degree, reserving his right to appeal.


          Under  the leading case of Coleman v. State,3 a  police

officer  has the authority to conduct an investigative stop  when

he  has a reasonable suspicion that imminent public danger exists

or  serious  harm  to persons or property has recently  occurred.

The Coleman rule places greater restrictions on a police officers

authority to conduct an investigative stop than does federal law.

Colemans  more  stringent  requirements  are  based  on   Justice

Brennans dissenting opinion in Adams v. Williams.4  In that case,

Justice  Brennan expressed concern that stops based on  something

less  than  probable cause might simply be used as a  pretext  to

conduct  searches  for evidence.   Justice  Brennan  perceived  a

danger   that   the  reasonable  suspicion  requirement,   unless

restricted,   would  [open]  the  sluicegates  for  serious   and

unintended erosion of the protection of the Fourth Amendment.5

          In  State  v.  G.B., we construed Coleman  to  allow  a

police  officer to conduct an investigative stop for a relatively

minor property crime.6   We set out a balancing test to weigh the

seriousness of the offense, the necessity for the stop,  and  the

imminence  of the threat to public safety.7   In addition,  these

factors  must  in  turn be balanced against the  strength  of  an

officers reasonable suspicion and the actual intrusiveness of the

investigative  stop.8  As we stated in Gutierrez  v.  State,  the

right  to  seize  temporarily is not  necessarily  the  right  to


          When  we  apply these standards of Alaska  law  to  the

present  case,  we  conclude  that  the  trial  court  erred   in

determining  that Officer Terland could lawfully conduct  a  pat-

down  search  of  Adams.   We agree with Judge  Steinkruger  that

Officer  Terland could approach Linn and Adams to ask  them  what

they were doing.  A police officer can approach a private citizen

and direct questions to that person without turning the encounter

into   an   investigative  stop.10   The  encounter  becomes   an

investigative stop only when the officer restrains  the  citizen.

A  citizen  has  been  restrained  by  the  police  only  when  a

          reasonably prudent person who is innocent of any crime would

treat  the  police officers actions as indicating  an  intent  to

restrain   or   confine   the   person,   considering   all   the


          When  Officer Terland conducted the pat-down search  of

Adams  it is undisputed that he initiated an investigative  stop.

This  is  the  point at which we conclude  that Officer  Terlands

actions  violated the Coleman standard.  At the time that Officer

Terland patted down Adams, he had little information which  would

lead a reasonable officer to conclude that imminent public danger

existed  or that serious harm to persons or property had recently

occurred.   The evidence in support of the conclusion  that  Linn

and Adams were engaged in criminal activity can be summarized  as

follows:   Adams  and Linn were parked on a dead  end  street  at

night; the dead end street was near a grade school that had  been

frequently  vandalized;  when questioned,  Adams  and  Linn  gave

apparently conflicting accounts of why they were stopped  in  the


          Officer Terland did not give a convincing reason why he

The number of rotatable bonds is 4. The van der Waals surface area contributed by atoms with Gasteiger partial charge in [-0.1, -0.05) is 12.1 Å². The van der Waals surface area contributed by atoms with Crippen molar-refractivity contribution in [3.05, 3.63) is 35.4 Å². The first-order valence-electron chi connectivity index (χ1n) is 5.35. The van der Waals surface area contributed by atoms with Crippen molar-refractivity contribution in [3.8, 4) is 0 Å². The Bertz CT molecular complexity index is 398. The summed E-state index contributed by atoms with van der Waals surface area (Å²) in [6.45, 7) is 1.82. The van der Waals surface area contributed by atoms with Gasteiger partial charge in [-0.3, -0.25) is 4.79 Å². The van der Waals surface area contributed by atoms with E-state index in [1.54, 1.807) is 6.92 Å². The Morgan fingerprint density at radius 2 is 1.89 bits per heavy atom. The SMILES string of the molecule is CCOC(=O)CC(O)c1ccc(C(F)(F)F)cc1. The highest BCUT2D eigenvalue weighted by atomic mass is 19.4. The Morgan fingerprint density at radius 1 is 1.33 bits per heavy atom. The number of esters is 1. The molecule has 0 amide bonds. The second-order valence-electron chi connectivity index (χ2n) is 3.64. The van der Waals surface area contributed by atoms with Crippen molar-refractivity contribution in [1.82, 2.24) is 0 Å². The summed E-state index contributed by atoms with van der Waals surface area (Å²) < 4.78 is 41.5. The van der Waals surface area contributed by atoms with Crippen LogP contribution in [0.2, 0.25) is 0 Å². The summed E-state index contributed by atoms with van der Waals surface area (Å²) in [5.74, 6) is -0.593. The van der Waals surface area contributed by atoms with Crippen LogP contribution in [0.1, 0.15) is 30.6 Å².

thought  Adams might be armed and dangerous.  The officer  stated

that  Adams  appeared to be very nervous during the  questioning.

But  Officer  Terland conceded that most people he questioned  in

similar generalized request[s] for information were nervous.   He

stated  that,  of  the  people  he  contacted  in  this  kind  of

situation, he would feel the need to search approximately half of

them.  Officer Terland also pointed out that Adams was constantly

taking  his  hands in and out of his pockets.   But  the  officer

conceded  that  it  was cold out and that  might  be  a  possible

explanation  for  Adamss behavior.  Officer Terland  never  asked

Adams  to keep his hands out where he could see them  a far  less

intrusive action than conducting a protective search.

          This appears to be the kind of search which the supreme

court  wished to preclude in Coleman.  The purpose of the Coleman

rule  was to protect citizens Fourth Amendment rights by limiting

the  application of searches conducted incident to  investigatory

          stops.  The purpose was to prevent potential abuses in cases

involving  possessory crimes.12  In the present case,  the  State

had  little to suggest  that serious harm to persons or  property

had  recently  occurred,  and  the officers  need  to  conduct  a

protective search was weak.


          We  conclude  that  the State did not  justify  Officer

Terlands  pat-down search of Adams.  We therefore  conclude  that

the  evidence which Officer Terland found pursuant to that search

was  the  product of an illegal search and that the  trial  court

erred  in  denying  Adamss  motion to suppress.   We  accordingly

reverse Adamss conviction.

          The conviction is REVERSED.


     1 AS 11.71.040(a).

     2 Cooksey v. State, 524 P.2d 1251, 1257 (Alaska 1974).

3 553 P.2d 40, 43-47 (Alaska 1976).

     4  407  U.S.  143, 153, 92 S.Ct. 1921, 1926, 32 L.Ed.2d  612
(1972); See State v. G.B., 769 P.2d 452, 454 (Alaska App. 1989).

     5  G.B., 769 P.2d at 454 (quoting Adams, 407 U.S. at 153, 92
S.Ct. at 1927).

     6 769 P.2d at 455-57.

     7 Id. at 456.

     8 Id.

     9  793 P.2d 1078, 1081 (Alaska App. 1990) (citing Howard  v.
State, 664 P.2d 603, 609-10 (Alaska App. 1983)).

     10   Romo v. Anchorage, 697 P.2d 1065, 1068 (Alaska 1985).

11   Id.

     12   G.B., 769 P.2d at 454.